| OBJECTIVITY IN ART |
Knowledge influences what we see and how we see, our experience being a mix between what is in front of us–the visual field– and knowledge and concepts about the visual field, or the subject matter. The artist is better at objectivity than most, but we all are influenced–if not driven–by preconceptions. Our thoughts and theories shape our experience, how we experience, how much we experience. Most of us are quite unaware of our personal agenda–the agenda in our gut– that leads us to continue thinking and seeing the same way, thus limiting experience. Artists are generally better at objectivity and can allow perceptions to be more dominant in the percept/concept conflict.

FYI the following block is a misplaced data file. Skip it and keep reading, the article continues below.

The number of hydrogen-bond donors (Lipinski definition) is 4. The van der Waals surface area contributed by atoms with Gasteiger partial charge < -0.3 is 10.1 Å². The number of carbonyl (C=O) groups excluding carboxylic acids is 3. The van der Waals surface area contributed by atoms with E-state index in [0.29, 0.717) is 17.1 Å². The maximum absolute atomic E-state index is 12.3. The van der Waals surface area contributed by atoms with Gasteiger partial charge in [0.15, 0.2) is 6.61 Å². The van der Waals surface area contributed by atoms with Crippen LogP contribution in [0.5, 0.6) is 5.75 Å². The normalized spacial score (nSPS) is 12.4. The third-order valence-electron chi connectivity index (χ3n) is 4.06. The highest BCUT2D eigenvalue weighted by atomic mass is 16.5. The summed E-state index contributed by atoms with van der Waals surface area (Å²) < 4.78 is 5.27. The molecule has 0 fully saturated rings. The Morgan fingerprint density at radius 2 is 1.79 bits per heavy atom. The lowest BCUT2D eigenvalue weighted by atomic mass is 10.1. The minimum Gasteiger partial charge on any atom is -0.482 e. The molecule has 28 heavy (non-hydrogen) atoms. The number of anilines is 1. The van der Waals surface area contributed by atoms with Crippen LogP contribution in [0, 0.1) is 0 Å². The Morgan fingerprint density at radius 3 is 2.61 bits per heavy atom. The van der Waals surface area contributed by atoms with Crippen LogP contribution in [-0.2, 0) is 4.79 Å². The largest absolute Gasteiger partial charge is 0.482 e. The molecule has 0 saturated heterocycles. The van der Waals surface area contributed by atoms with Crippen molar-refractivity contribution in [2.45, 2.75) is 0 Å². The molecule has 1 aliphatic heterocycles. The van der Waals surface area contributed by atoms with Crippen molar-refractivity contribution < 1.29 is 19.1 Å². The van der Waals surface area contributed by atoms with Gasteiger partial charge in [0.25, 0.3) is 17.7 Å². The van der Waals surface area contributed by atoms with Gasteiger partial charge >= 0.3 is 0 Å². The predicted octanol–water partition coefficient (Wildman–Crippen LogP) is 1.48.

The illustration of the left shows words that stand for colors, but the actual color of the words is in conflict with what the words mean. The word blue presented with blue letters would not produce conflict; but presented with orange letters there is much conflict, irreconcilable conflict. This illustrates the active role of thought in perception and how the knowledge of the subject won’t go away, no matter how long we stare at the colored words.
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